skills to back up their place in martial arts history.
Grandmaster
x.--/.:: . _. x--
Grandmaster
x.--/.:: . _. x--
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n 1967, Grandmaster Tang Kwok
Wah bestowed Winchell Woo with
the traditional Master's Certificate,
to open his own school to teach
Hung Gar, continuing the lineage
of an already impressive list of
descendants. n that same year,
Grandmaster Woo opened the
Bamboo Hut Gung Fu Club, one
of the first authentic kung fu
schools in Boston. The Bamboo
Hut Gung Fu Club performed
legendary lion dances and
unforgettable kung fu
demonstrations for traditional
Asian festivals, community
gatherings and other various
functions.
n the 1970's, Grandmaster Woo
was one of the founders of the
New England Kung Fu
Federation. He hosted the first
Beijing Wushu team to come to
New England to demonstrate their
amazing martial arts skills that had not been previously seen. n 1992, he hosted
the Shaolin Monks in Boston during their world tour.
Grandmaster Woo maintains a notable relationship with the Shaolin Temple,
having been invited by Shi Deli, a 31
st
generation disciple, to teach as their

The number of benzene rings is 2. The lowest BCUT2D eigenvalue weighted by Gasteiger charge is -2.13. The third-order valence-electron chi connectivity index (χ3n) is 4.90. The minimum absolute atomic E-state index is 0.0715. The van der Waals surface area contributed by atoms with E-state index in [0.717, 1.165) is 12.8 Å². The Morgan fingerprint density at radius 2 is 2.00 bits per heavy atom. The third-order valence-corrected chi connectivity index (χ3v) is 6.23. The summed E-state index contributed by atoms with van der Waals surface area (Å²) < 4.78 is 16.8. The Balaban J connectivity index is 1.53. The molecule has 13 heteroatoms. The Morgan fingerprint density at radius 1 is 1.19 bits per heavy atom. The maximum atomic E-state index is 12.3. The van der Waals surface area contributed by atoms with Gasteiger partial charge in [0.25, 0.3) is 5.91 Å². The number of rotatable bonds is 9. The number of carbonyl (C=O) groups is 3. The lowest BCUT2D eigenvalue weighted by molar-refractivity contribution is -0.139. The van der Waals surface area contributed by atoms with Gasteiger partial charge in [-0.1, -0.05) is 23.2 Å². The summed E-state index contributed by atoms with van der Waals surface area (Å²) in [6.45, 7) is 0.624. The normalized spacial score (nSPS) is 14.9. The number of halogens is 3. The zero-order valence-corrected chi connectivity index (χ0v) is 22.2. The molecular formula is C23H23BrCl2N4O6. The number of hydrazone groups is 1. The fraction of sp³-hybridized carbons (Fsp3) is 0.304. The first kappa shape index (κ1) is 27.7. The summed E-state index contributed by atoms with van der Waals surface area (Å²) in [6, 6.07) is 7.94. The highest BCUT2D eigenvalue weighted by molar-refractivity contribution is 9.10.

Master nstructor at the Shaolin Temple Damo Zen Wushu Academy in the
United States. Grandmaster Woo is also an Honorary Chairman of the Academy.
Grandmaster Woo's kung fu skills are
extraordinary accomplishments that truly
allow him to be listed as one of the top
martial arts masters of the world. His ron
Body skill is still being demonstrated even at
the age of 74, as he bends spears in 6
different pressure points on his body, which
includes the throat, and has a cylinder block
of cement broken over his back at the same
time. At one demonstration, one of the spear holders failed to move in unison
with the other spear holders. The result was a bent spearhead at 90! This spear
was positioned in his Dan Tien just below his belly button. Grandmaster Woo has
perfected the skill of Gum Joon Jow, the ability to bring up the chi to protect all
his important pressure points when needed.
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Currently, Grandmaster Woo is concentrating his efforts to promote the 5